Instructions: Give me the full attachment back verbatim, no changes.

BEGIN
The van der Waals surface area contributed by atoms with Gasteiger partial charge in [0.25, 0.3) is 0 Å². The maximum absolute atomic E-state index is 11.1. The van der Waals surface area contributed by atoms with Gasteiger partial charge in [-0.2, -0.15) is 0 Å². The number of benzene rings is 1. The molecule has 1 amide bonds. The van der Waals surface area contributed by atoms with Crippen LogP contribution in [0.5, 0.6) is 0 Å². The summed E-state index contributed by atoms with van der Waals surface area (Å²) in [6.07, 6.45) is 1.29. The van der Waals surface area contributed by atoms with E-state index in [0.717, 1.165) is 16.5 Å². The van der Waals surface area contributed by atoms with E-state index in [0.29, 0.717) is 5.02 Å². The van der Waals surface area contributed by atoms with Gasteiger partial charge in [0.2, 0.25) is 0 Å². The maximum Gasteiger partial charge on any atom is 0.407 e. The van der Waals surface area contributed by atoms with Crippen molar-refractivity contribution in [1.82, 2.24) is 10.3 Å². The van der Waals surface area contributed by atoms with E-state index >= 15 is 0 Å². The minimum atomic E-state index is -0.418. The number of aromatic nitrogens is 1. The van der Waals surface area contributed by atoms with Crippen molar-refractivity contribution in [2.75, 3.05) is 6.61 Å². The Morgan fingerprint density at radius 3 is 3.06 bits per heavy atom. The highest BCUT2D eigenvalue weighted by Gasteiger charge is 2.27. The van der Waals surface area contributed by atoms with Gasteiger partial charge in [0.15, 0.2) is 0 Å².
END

The van der Waals surface area contributed by atoms with Gasteiger partial charge in [0.25, 0.3) is 0 Å². The maximum absolute atomic E-state index is 11.1. The van der Waals surface area contributed by atoms with Gasteiger partial charge in [-0.2, -0.15) is 0 Å². The number of benzene rings is 1. The molecule has 1 amide bonds. The van der Waals surface area contributed by atoms with Crippen LogP contribution in [0.5, 0.6) is 0 Å². The summed E-state index contributed by atoms with van der Waals surface area (Å²) in [6.07, 6.45) is 1.29. The van der Waals surface area contributed by atoms with E-state index in [0.717, 1.165) is 16.5 Å². The van der Waals surface area contributed by atoms with E-state index in [0.29, 0.717) is 5.02 Å². The van der Waals surface area contributed by atoms with Gasteiger partial charge in [0.2, 0.25) is 0 Å². The maximum Gasteiger partial charge on any atom is 0.407 e. The van der Waals surface area contributed by atoms with Crippen molar-refractivity contribution in [1.82, 2.24) is 10.3 Å². The van der Waals surface area contributed by atoms with E-state index >= 15 is 0 Å². The minimum atomic E-state index is -0.418. The number of aromatic nitrogens is 1. The van der Waals surface area contributed by atoms with Crippen molar-refractivity contribution in [2.75, 3.05) is 6.61 Å². The Morgan fingerprint density at radius 3 is 3.06 bits per heavy atom. The highest BCUT2D eigenvalue weighted by Gasteiger charge is 2.27. The van der Waals surface area contributed by atoms with Gasteiger partial charge in [0.15, 0.2) is 0 Å².